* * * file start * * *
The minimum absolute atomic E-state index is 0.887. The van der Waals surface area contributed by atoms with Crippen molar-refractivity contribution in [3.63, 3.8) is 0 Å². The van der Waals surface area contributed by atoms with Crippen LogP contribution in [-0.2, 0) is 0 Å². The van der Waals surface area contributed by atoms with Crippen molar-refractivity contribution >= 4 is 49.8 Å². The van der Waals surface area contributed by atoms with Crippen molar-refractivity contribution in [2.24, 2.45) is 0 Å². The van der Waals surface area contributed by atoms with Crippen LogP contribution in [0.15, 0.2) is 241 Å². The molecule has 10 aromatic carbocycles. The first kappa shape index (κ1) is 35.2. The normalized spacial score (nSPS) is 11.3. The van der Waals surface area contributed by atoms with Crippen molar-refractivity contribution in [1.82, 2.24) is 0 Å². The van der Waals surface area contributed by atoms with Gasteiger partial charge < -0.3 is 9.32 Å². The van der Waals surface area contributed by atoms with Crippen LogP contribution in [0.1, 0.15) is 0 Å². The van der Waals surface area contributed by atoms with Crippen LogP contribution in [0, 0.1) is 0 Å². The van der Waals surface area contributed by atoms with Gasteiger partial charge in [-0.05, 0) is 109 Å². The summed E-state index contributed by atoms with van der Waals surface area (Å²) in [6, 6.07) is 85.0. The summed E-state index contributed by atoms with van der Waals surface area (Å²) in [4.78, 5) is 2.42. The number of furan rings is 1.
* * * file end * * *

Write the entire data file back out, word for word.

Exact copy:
The minimum absolute atomic E-state index is 0.887. The van der Waals surface area contributed by atoms with Crippen molar-refractivity contribution in [3.63, 3.8) is 0 Å². The van der Waals surface area contributed by atoms with Crippen LogP contribution in [-0.2, 0) is 0 Å². The van der Waals surface area contributed by atoms with Crippen molar-refractivity contribution >= 4 is 49.8 Å². The van der Waals surface area contributed by atoms with Crippen molar-refractivity contribution in [2.24, 2.45) is 0 Å². The van der Waals surface area contributed by atoms with Crippen LogP contribution in [0.15, 0.2) is 241 Å². The molecule has 10 aromatic carbocycles. The first kappa shape index (κ1) is 35.2. The normalized spacial score (nSPS) is 11.3. The van der Waals surface area contributed by atoms with Crippen molar-refractivity contribution in [1.82, 2.24) is 0 Å². The van der Waals surface area contributed by atoms with Gasteiger partial charge < -0.3 is 9.32 Å². The van der Waals surface area contributed by atoms with Crippen LogP contribution in [0.1, 0.15) is 0 Å². The van der Waals surface area contributed by atoms with Crippen LogP contribution in [0, 0.1) is 0 Å². The van der Waals surface area contributed by atoms with Gasteiger partial charge in [-0.05, 0) is 109 Å². The summed E-state index contributed by atoms with van der Waals surface area (Å²) in [6, 6.07) is 85.0. The summed E-state index contributed by atoms with van der Waals surface area (Å²) in [4.78, 5) is 2.42. The number of furan rings is 1.